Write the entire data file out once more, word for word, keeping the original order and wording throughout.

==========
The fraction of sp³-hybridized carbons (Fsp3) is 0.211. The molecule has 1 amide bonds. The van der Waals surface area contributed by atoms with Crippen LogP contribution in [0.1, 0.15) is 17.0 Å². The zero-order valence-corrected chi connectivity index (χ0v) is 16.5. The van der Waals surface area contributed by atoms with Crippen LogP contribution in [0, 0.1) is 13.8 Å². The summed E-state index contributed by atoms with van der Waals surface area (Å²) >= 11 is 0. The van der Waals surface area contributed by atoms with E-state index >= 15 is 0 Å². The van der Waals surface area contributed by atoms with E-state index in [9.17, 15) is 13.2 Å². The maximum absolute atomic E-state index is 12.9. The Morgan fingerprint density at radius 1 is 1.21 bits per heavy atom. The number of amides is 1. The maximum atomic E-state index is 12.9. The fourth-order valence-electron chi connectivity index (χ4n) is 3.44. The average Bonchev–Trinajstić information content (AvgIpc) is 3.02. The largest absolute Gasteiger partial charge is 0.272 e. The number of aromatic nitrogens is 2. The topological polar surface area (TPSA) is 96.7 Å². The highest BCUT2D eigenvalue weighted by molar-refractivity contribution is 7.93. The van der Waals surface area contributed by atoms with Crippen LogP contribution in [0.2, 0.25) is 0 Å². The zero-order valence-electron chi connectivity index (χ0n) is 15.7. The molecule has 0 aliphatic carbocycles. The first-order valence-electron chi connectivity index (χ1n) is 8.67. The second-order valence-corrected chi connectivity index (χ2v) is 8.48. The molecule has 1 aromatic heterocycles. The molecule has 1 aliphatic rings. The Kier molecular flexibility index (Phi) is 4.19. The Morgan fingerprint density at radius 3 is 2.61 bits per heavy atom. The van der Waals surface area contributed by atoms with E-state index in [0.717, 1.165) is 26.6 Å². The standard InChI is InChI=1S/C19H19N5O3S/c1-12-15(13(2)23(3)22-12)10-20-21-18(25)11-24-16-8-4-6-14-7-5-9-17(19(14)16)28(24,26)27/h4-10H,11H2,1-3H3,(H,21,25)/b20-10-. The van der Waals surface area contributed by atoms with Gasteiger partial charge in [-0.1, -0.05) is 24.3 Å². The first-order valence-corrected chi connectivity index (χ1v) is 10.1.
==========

The fraction of sp³-hybridized carbons (Fsp3) is 0.211. The molecule has 1 amide bonds. The van der Waals surface area contributed by atoms with Crippen LogP contribution in [0.1, 0.15) is 17.0 Å². The zero-order valence-corrected chi connectivity index (χ0v) is 16.5. The van der Waals surface area contributed by atoms with Crippen LogP contribution in [0, 0.1) is 13.8 Å². The summed E-state index contributed by atoms with van der Waals surface area (Å²) >= 11 is 0. The van der Waals surface area contributed by atoms with E-state index >= 15 is 0 Å². The van der Waals surface area contributed by atoms with E-state index in [9.17, 15) is 13.2 Å². The maximum absolute atomic E-state index is 12.9. The Morgan fingerprint density at radius 1 is 1.21 bits per heavy atom. The number of amides is 1. The maximum atomic E-state index is 12.9. The fourth-order valence-electron chi connectivity index (χ4n) is 3.44. The average Bonchev–Trinajstić information content (AvgIpc) is 3.02. The largest absolute Gasteiger partial charge is 0.272 e. The number of aromatic nitrogens is 2. The topological polar surface area (TPSA) is 96.7 Å². The highest BCUT2D eigenvalue weighted by molar-refractivity contribution is 7.93. The van der Waals surface area contributed by atoms with Crippen LogP contribution in [0.2, 0.25) is 0 Å². The zero-order valence-electron chi connectivity index (χ0n) is 15.7. The molecule has 0 aliphatic carbocycles. The first-order valence-electron chi connectivity index (χ1n) is 8.67. The second-order valence-corrected chi connectivity index (χ2v) is 8.48. The molecule has 1 aromatic heterocycles. The molecule has 1 aliphatic rings. The Kier molecular flexibility index (Phi) is 4.19. The Morgan fingerprint density at radius 3 is 2.61 bits per heavy atom. The van der Waals surface area contributed by atoms with E-state index in [0.717, 1.165) is 26.6 Å². The standard InChI is InChI=1S/C19H19N5O3S/c1-12-15(13(2)23(3)22-12)10-20-21-18(25)11-24-16-8-4-6-14-7-5-9-17(19(14)16)28(24,26)27/h4-10H,11H2,1-3H3,(H,21,25)/b20-10-. The van der Waals surface area contributed by atoms with Gasteiger partial charge in [-0.1, -0.05) is 24.3 Å². The first-order valence-corrected chi connectivity index (χ1v) is 10.1.